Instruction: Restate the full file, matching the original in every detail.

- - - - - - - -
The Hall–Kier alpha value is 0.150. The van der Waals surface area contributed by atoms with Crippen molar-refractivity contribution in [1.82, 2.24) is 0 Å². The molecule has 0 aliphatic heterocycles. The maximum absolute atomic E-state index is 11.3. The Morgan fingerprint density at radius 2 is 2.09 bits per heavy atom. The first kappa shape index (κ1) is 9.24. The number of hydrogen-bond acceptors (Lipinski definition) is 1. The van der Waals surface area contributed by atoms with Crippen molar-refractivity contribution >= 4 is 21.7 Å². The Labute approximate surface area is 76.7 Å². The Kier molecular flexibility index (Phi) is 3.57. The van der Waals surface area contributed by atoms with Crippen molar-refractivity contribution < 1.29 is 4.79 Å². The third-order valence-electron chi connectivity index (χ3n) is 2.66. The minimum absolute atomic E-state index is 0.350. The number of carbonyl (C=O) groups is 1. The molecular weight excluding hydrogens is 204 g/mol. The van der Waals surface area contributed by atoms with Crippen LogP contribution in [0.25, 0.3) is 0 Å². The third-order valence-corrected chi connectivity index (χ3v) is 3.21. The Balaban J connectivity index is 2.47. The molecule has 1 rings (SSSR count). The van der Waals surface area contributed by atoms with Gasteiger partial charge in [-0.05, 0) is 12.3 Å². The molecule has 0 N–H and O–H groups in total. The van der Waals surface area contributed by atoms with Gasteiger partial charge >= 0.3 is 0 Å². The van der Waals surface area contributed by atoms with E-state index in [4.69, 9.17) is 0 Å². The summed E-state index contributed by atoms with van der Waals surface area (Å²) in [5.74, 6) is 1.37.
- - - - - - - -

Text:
The Hall–Kier alpha value is 0.150. The van der Waals surface area contributed by atoms with Crippen molar-refractivity contribution in [1.82, 2.24) is 0 Å². The molecule has 0 aliphatic heterocycles. The maximum absolute atomic E-state index is 11.3. The Morgan fingerprint density at radius 2 is 2.09 bits per heavy atom. The first kappa shape index (κ1) is 9.24. The number of hydrogen-bond acceptors (Lipinski definition) is 1. The van der Waals surface area contributed by atoms with Crippen molar-refractivity contribution >= 4 is 21.7 Å². The Labute approximate surface area is 76.7 Å². The Kier molecular flexibility index (Phi) is 3.57. The van der Waals surface area contributed by atoms with Crippen molar-refractivity contribution < 1.29 is 4.79 Å². The third-order valence-electron chi connectivity index (χ3n) is 2.66. The minimum absolute atomic E-state index is 0.350. The number of carbonyl (C=O) groups is 1. The molecular weight excluding hydrogens is 204 g/mol. The van der Waals surface area contributed by atoms with Crippen LogP contribution in [0.25, 0.3) is 0 Å². The third-order valence-corrected chi connectivity index (χ3v) is 3.21. The Balaban J connectivity index is 2.47. The molecule has 1 rings (SSSR count). The van der Waals surface area contributed by atoms with Gasteiger partial charge in [-0.05, 0) is 12.3 Å². The molecule has 0 N–H and O–H groups in total. The van der Waals surface area contributed by atoms with Gasteiger partial charge >= 0.3 is 0 Å². The van der Waals surface area contributed by atoms with E-state index in [4.69, 9.17) is 0 Å². The summed E-state index contributed by atoms with van der Waals surface area (Å²) in [5.74, 6) is 1.37.